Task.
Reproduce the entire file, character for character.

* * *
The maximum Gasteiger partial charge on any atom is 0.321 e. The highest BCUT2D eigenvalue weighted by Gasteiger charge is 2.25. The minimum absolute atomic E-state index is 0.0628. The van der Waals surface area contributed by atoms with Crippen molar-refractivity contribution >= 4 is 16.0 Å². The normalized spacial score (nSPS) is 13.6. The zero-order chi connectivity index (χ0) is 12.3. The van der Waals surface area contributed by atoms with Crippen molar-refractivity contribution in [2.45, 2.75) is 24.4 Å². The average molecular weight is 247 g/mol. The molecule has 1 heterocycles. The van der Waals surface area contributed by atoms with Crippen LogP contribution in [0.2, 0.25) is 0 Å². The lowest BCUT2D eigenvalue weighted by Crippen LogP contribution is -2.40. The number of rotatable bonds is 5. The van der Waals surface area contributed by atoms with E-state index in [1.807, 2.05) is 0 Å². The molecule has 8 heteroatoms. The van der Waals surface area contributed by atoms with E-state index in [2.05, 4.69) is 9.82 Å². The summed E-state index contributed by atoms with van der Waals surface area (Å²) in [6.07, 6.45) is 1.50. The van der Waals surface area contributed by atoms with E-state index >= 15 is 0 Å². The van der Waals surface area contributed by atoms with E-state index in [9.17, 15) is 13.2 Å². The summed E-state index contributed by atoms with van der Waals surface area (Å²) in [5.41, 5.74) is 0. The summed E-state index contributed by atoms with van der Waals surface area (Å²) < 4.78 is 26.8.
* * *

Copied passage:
The maximum Gasteiger partial charge on any atom is 0.321 e. The highest BCUT2D eigenvalue weighted by Gasteiger charge is 2.25. The minimum absolute atomic E-state index is 0.0628. The van der Waals surface area contributed by atoms with Crippen molar-refractivity contribution >= 4 is 16.0 Å². The normalized spacial score (nSPS) is 13.6. The zero-order chi connectivity index (χ0) is 12.3. The van der Waals surface area contributed by atoms with Crippen molar-refractivity contribution in [2.45, 2.75) is 24.4 Å². The average molecular weight is 247 g/mol. The molecule has 1 heterocycles. The van der Waals surface area contributed by atoms with Crippen LogP contribution in [0.2, 0.25) is 0 Å². The lowest BCUT2D eigenvalue weighted by Crippen LogP contribution is -2.40. The number of rotatable bonds is 5. The van der Waals surface area contributed by atoms with E-state index in [1.807, 2.05) is 0 Å². The molecule has 8 heteroatoms. The van der Waals surface area contributed by atoms with E-state index in [2.05, 4.69) is 9.82 Å². The summed E-state index contributed by atoms with van der Waals surface area (Å²) in [6.07, 6.45) is 1.50. The van der Waals surface area contributed by atoms with E-state index >= 15 is 0 Å². The van der Waals surface area contributed by atoms with E-state index in [9.17, 15) is 13.2 Å². The summed E-state index contributed by atoms with van der Waals surface area (Å²) in [5.41, 5.74) is 0. The summed E-state index contributed by atoms with van der Waals surface area (Å²) < 4.78 is 26.8.